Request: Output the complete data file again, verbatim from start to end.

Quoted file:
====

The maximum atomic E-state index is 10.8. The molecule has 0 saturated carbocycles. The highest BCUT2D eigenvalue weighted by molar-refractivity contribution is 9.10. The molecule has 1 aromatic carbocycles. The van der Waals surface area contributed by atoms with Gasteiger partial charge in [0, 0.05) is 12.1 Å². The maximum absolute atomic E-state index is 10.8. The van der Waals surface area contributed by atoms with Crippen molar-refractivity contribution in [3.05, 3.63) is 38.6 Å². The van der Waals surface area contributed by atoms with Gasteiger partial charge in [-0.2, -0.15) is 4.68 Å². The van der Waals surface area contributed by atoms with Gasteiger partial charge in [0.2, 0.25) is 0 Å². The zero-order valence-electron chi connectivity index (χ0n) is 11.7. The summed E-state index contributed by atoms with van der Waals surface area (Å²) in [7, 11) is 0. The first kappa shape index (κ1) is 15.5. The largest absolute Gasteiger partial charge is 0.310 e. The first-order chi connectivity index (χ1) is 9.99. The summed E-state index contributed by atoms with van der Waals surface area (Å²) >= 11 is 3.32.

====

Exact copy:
The maximum atomic E-state index is 10.8. The molecule has 0 saturated carbocycles. The highest BCUT2D eigenvalue weighted by molar-refractivity contribution is 9.10. The molecule has 1 aromatic carbocycles. The van der Waals surface area contributed by atoms with Gasteiger partial charge in [0, 0.05) is 12.1 Å². The maximum absolute atomic E-state index is 10.8. The van der Waals surface area contributed by atoms with Crippen molar-refractivity contribution in [3.05, 3.63) is 38.6 Å². The van der Waals surface area contributed by atoms with Gasteiger partial charge in [-0.2, -0.15) is 4.68 Å². The van der Waals surface area contributed by atoms with Gasteiger partial charge in [0.2, 0.25) is 0 Å². The zero-order valence-electron chi connectivity index (χ0n) is 11.7. The summed E-state index contributed by atoms with van der Waals surface area (Å²) in [7, 11) is 0. The first kappa shape index (κ1) is 15.5. The largest absolute Gasteiger partial charge is 0.310 e. The first-order chi connectivity index (χ1) is 9.99. The summed E-state index contributed by atoms with van der Waals surface area (Å²) >= 11 is 3.32.